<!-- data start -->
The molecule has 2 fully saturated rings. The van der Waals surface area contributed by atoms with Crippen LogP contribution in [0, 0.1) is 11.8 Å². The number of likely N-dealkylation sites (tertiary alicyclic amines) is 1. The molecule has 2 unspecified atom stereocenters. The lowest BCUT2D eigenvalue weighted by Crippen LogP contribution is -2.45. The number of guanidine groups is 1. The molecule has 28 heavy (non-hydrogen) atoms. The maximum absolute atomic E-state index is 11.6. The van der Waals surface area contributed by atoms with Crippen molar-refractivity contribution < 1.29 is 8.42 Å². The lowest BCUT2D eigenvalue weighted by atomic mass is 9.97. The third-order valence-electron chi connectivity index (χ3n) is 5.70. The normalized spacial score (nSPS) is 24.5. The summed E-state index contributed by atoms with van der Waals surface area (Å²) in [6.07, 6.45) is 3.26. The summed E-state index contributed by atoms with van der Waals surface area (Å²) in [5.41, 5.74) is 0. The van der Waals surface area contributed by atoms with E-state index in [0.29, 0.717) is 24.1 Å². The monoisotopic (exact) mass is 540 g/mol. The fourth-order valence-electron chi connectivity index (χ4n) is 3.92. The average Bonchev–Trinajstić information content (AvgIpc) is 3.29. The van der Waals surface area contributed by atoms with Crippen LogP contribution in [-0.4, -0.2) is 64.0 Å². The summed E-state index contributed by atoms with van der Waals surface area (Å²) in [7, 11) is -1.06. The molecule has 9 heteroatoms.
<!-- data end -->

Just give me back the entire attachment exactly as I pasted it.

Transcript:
The molecule has 2 fully saturated rings. The van der Waals surface area contributed by atoms with Crippen LogP contribution in [0, 0.1) is 11.8 Å². The number of likely N-dealkylation sites (tertiary alicyclic amines) is 1. The molecule has 2 unspecified atom stereocenters. The lowest BCUT2D eigenvalue weighted by Crippen LogP contribution is -2.45. The number of guanidine groups is 1. The molecule has 28 heavy (non-hydrogen) atoms. The maximum absolute atomic E-state index is 11.6. The van der Waals surface area contributed by atoms with Crippen molar-refractivity contribution < 1.29 is 8.42 Å². The lowest BCUT2D eigenvalue weighted by atomic mass is 9.97. The third-order valence-electron chi connectivity index (χ3n) is 5.70. The normalized spacial score (nSPS) is 24.5. The summed E-state index contributed by atoms with van der Waals surface area (Å²) in [6.07, 6.45) is 3.26. The summed E-state index contributed by atoms with van der Waals surface area (Å²) in [5.41, 5.74) is 0. The van der Waals surface area contributed by atoms with E-state index in [0.29, 0.717) is 24.1 Å². The monoisotopic (exact) mass is 540 g/mol. The fourth-order valence-electron chi connectivity index (χ4n) is 3.92. The average Bonchev–Trinajstić information content (AvgIpc) is 3.29. The van der Waals surface area contributed by atoms with Crippen LogP contribution in [-0.4, -0.2) is 64.0 Å². The summed E-state index contributed by atoms with van der Waals surface area (Å²) in [7, 11) is -1.06. The molecule has 9 heteroatoms.